Carambola Still Life

Carambola - 2009

Carambola - 2009

The carambola, better known as “starfruit” in the continental US (and sometimes called “five-fingers” in Trinidad and other southern Caribbbean islands), is tart and juicy, and ranges in color from a greenish yellow to bright orange. You can pick them fresh from the tree here in St. Croix, and we have a beach resort and a golf course named for the carambola.

The color, distinctive shapes and shiny, almost leathery texture of three ripe orange fruits sitting on a dark marble slab caught my eye.

Abstracts and Imaginary Landscapes

There is always a distinct tension for me between accessible realism, and the more abstract. By moving too far toward the abstract, there is a danger that the connection points for viewers get lost. The images in this post are part of a series of abstractions inspired by the brilliant color fields of Sandy Point and illustrate this tension.

Breaking Wave (Sandy Point - 2009)

Breaking Wave (Sandy Point - 2009)

I have read that there is a trend toward realism right now. Perhaps that is a response to economic factors, and what sells. Or perhaps it is something deeper, reflecting shorter attention spans, less time for reflection and contemplation, or a need for the familiar in a changing world — and a corresponding desire for art that is comfortable and accessible. If communication is the goal, perhaps a trend toward realism is a good thing. Any thoughts?

Lines in the Sand (Sandy Point - 2009)

Lines in the Sand (Sandy Point - 2009)

Guard Dog at Boiler Bay

I was working on a beach scene, when this little doggie popped into view. Well, I just couldn’t shoo him away, so I let him be the star!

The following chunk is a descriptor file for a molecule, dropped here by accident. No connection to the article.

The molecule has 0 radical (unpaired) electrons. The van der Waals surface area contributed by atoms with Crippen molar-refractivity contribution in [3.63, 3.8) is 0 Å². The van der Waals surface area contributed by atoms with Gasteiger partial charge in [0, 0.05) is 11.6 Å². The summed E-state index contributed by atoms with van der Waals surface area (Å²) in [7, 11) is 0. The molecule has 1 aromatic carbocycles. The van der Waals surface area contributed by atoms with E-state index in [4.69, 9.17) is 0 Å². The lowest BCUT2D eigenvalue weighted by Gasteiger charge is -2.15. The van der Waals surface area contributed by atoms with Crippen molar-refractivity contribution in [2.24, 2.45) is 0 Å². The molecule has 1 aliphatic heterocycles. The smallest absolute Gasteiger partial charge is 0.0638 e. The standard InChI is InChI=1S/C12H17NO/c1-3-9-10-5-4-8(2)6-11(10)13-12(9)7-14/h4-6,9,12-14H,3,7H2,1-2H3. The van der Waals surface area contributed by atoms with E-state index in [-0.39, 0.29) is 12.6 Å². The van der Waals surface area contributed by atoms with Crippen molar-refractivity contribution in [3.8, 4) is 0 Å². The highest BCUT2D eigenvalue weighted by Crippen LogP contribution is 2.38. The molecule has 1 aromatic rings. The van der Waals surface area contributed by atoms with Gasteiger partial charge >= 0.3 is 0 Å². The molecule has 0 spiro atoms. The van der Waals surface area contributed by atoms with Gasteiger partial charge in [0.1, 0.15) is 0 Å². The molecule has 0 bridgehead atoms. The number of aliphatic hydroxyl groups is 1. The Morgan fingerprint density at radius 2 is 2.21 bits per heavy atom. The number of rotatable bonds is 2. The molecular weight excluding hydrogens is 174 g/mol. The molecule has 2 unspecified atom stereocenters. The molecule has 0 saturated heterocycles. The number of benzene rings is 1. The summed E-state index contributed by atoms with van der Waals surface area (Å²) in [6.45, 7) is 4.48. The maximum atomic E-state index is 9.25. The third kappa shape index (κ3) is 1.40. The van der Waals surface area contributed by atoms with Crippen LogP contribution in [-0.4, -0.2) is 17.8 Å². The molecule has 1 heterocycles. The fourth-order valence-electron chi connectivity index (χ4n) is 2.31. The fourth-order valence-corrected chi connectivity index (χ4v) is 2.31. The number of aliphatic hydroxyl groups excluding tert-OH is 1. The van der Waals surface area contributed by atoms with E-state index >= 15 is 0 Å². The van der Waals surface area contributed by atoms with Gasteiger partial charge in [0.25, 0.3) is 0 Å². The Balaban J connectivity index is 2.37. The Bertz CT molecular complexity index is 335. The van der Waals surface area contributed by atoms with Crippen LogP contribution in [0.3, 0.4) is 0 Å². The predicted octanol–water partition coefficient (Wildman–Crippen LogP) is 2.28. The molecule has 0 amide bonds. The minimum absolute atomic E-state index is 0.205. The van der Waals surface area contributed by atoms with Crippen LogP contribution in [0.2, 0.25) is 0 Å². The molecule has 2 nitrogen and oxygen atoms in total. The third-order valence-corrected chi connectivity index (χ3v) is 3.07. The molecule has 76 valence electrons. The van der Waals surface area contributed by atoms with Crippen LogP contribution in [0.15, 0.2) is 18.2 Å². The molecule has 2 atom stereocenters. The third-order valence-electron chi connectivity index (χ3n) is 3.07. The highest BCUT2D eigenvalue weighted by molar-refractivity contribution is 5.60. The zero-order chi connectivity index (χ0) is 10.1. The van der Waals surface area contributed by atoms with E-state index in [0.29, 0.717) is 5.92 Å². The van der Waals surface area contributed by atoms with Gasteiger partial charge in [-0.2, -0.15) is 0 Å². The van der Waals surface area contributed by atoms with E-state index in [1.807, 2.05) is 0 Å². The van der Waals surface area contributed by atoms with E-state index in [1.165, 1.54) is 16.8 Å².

Guard Dog at Boiler Bay - 2009

Guard Dog at Boiler Bay - 2009

Sometimes the unexpected can add a smile to the day.

Digital Art Goes Back to the Beach

Sandy Point National Wildlife Refuge is located at the southwest corner of St. Croix. It is a spectacular sweep of sand beach and Caribbean-blue water, and an important nesting site for the ancient-looking and endnagered leatherback turtle.

Sandy Point Peel - 2009

Sandy Point Peel - 2009

The leatherbacks come ashore well after dark to lay their eggs, and the baby turtles emerge from the sand just after dusk about 60 days later. Whether in the brilliant mid-day light, at dusk or on a moonlit night, the stark shapes and brilliant color fields of Sandy point are stunning.

(Contact the St. Croix Environmental Association for information on guided turtle-watch tours.)

Fort Christiansvaern, Take 2

Here’s a slightly different perspective on our old fort, all planes, shapes and colors. Just the picture for today. That’s all. Time to get back to the shoreline…

Fort Christiansvaern, take 2

Fort Christiansvaern, take 2

An Old Danish Fort

Fort Christiansvaern in Christiansted, St. Croix, is a relic of the long Caribbean history of plantations, sugar and slavery. One version of a part of that history is told in Buddhoe by Patricia Gill.

Fort Christiansvaern, Christiansted - 2009

Fort Christiansvaern, Christiansted - 2009

With its many planes, curves and layers, the fort is a photogenic landmark that lends itself to multiple interpretations. This is one of several new images that I am adding to my series on the old fort. See the earlier interpretations on my portfolio website. I’ll be adding this and other new images there soon.